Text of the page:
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Melbourne residential property listings rising four times faster than national average: RP Data
The number of homes listed for sale in Melbourne has increased four times faster than the national average over the past year, according to figures from RP Data.
For the year to July 8, Melbourne residential listings have risen 31.5%, compared with a combined 8.2% rise in the capital cities.Click to enlarge
It’s a similar picture statewide, with Victorian residential listings increasing by 33.2% over the year to July 8 to 70,124 while nationally they have risen 9.6% to 301,414Click to enlarge
The RP Data figures break down listings into new listings (those properties that haven’t been advertised over the past six months) and re-listings (properties that have been advertised at least once previously over the past six months).
The Victorian figures show that just 10,147 out of the 70,124 listings are new listings, compared with 9,572 out of 52,633 a year ago.
In comparison NSW are up 9.6% for the year to 78,847 (11,535 are new listings), with a smaller 6.6% rise in Sydney.
The issuance of the residential listing stats from RP Data and SQM Research within 10 days of each other invites comparison.
The SQM Research figures calculate a total of 386,857, which is 85,443 more than the RP Data count.
SQM records a 28% rise in Melbourne listings to just over 52,000 but just a 1% rise in Sydney listings to 32,390.
RP Data figures are based on a direct data feed from “Australia’s largest real estate portal” with duplicates removed and the data cleansed by being matched with the RP Data ownership database.
Outside of Melbourne and Victoria, the RP Data figures show that more properties are being bought and sold in the mining states, with WA recording a 4.6% decline over the past year to 32,851.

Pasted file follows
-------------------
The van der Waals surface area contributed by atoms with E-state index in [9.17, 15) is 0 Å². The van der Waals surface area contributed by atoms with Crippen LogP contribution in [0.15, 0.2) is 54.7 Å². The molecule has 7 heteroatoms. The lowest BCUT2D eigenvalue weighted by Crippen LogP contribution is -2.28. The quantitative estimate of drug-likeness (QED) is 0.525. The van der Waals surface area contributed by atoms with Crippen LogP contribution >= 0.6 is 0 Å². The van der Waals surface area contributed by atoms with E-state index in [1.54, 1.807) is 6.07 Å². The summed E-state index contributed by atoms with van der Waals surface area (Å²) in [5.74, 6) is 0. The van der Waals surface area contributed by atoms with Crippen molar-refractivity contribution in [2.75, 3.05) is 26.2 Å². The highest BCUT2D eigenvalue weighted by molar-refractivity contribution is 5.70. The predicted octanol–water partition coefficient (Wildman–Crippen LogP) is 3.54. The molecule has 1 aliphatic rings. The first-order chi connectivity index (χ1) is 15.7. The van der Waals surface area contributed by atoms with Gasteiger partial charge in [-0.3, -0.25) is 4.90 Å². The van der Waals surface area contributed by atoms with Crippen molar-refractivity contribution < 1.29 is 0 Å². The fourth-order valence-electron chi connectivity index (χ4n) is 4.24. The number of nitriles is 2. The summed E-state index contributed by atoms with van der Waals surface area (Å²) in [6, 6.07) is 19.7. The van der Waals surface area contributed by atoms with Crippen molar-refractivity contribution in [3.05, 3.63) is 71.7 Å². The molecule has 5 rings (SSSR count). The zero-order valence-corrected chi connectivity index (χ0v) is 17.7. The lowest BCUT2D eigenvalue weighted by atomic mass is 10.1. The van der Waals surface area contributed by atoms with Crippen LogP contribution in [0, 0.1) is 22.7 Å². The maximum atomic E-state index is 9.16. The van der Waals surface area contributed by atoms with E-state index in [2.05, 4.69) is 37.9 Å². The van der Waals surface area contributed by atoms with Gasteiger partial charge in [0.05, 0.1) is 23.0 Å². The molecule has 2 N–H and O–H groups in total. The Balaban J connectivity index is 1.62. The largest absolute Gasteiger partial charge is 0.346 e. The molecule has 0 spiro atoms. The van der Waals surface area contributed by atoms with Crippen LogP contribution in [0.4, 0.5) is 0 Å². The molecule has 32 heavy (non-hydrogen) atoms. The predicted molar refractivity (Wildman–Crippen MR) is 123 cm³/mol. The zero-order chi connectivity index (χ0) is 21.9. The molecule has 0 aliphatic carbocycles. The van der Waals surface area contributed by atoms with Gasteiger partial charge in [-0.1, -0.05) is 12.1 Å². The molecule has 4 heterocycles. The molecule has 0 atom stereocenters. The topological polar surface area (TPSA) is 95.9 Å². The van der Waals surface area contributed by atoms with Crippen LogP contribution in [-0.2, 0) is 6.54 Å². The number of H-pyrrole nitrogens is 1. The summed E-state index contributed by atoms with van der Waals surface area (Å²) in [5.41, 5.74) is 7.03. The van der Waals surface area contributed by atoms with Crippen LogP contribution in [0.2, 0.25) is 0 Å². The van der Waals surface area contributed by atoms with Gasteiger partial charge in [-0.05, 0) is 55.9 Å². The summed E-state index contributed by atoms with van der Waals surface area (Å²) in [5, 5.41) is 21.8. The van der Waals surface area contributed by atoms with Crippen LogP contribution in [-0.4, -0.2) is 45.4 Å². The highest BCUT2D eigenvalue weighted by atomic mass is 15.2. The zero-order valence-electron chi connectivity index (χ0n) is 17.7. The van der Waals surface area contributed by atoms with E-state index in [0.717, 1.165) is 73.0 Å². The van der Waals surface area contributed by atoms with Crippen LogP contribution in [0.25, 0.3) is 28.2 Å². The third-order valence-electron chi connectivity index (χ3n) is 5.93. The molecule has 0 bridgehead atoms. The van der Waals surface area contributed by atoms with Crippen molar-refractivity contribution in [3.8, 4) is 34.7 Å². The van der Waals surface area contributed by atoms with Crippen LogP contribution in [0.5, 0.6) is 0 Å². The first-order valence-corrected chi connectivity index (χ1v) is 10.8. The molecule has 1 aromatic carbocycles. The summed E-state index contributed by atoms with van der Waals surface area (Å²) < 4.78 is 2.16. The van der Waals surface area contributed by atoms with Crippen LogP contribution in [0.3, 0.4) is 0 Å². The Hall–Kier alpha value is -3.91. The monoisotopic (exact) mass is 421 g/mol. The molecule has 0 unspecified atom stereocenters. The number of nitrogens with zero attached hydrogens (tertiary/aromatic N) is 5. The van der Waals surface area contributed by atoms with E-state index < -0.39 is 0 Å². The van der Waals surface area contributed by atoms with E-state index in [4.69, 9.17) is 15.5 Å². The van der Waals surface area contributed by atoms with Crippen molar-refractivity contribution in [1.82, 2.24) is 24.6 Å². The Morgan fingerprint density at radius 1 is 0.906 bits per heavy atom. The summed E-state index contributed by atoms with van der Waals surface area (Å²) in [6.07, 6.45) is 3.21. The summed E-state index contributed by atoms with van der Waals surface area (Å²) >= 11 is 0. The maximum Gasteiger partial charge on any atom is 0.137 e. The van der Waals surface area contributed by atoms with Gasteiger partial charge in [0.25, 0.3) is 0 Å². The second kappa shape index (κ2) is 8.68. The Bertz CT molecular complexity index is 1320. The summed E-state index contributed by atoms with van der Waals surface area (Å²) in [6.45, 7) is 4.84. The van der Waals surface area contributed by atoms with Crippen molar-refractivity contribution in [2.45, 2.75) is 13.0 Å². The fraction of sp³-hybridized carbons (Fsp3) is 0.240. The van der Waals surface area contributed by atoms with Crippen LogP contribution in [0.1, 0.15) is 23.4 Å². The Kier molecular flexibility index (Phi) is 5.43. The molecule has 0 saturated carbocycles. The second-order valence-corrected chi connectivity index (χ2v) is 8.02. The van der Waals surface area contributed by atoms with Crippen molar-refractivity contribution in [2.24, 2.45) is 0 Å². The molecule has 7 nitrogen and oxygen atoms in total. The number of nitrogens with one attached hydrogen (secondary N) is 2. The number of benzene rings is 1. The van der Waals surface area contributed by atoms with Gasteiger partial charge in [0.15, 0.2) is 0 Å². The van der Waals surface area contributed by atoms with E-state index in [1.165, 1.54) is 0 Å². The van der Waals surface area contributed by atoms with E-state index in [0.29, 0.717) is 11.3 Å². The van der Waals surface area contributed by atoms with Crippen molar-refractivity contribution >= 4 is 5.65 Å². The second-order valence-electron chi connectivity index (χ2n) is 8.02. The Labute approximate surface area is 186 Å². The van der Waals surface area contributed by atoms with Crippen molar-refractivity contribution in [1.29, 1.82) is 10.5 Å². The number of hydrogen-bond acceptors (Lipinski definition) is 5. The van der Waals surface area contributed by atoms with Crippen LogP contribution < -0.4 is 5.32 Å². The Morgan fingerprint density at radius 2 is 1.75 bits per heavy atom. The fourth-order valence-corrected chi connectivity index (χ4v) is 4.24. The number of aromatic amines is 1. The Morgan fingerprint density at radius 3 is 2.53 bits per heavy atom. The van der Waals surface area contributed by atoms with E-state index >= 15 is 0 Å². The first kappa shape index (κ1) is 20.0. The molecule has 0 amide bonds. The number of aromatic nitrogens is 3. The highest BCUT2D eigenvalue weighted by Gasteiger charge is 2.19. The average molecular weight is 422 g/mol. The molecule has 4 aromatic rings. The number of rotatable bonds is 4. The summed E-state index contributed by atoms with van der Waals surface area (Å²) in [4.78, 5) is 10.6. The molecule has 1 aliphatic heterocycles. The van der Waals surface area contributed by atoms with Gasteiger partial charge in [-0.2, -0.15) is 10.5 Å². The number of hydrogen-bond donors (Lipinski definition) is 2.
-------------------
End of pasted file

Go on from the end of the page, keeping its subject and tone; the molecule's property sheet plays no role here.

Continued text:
Perth residential listing are down more than 11% over the year, while they are down 3.5% in Brisbane and more than 14% in Darwin.
Nationally, new listings have declined by has declined over the past year and are 4.6% lower at 42,473 (8% down across the combined capital cities) and 38.4% lower than the historic peak.
According to RP Data new listings are currently at virtual record low levels, excluding the Christmas and New Year periods.
“Lack of absorption appears to be the issue here,” says RP Data senior researcher Cameron Kusher.
He says transaction volumes are tracking about 13% lower than what was recorded at the same time last year and adds that homes are taking longer to sell; both of these factors are contributing to the higher stock levels.
“An encouraging sign for the market is that conditions are improving with selling times trending shorter over 2012 as well as a subtle improvement in transaction volumes.
“The fact that new listings have also been diminishing is resulting in a reduced level of effective supply,” says Kusher.
The Mark at Sydney's Central Park
Now, all signs point south for this market. A year ago vacancies were near zero but today they’re approaching 5%. Price growth has stopped and, according to Australian Property Monitors’ price graph, has started to dip below the red line.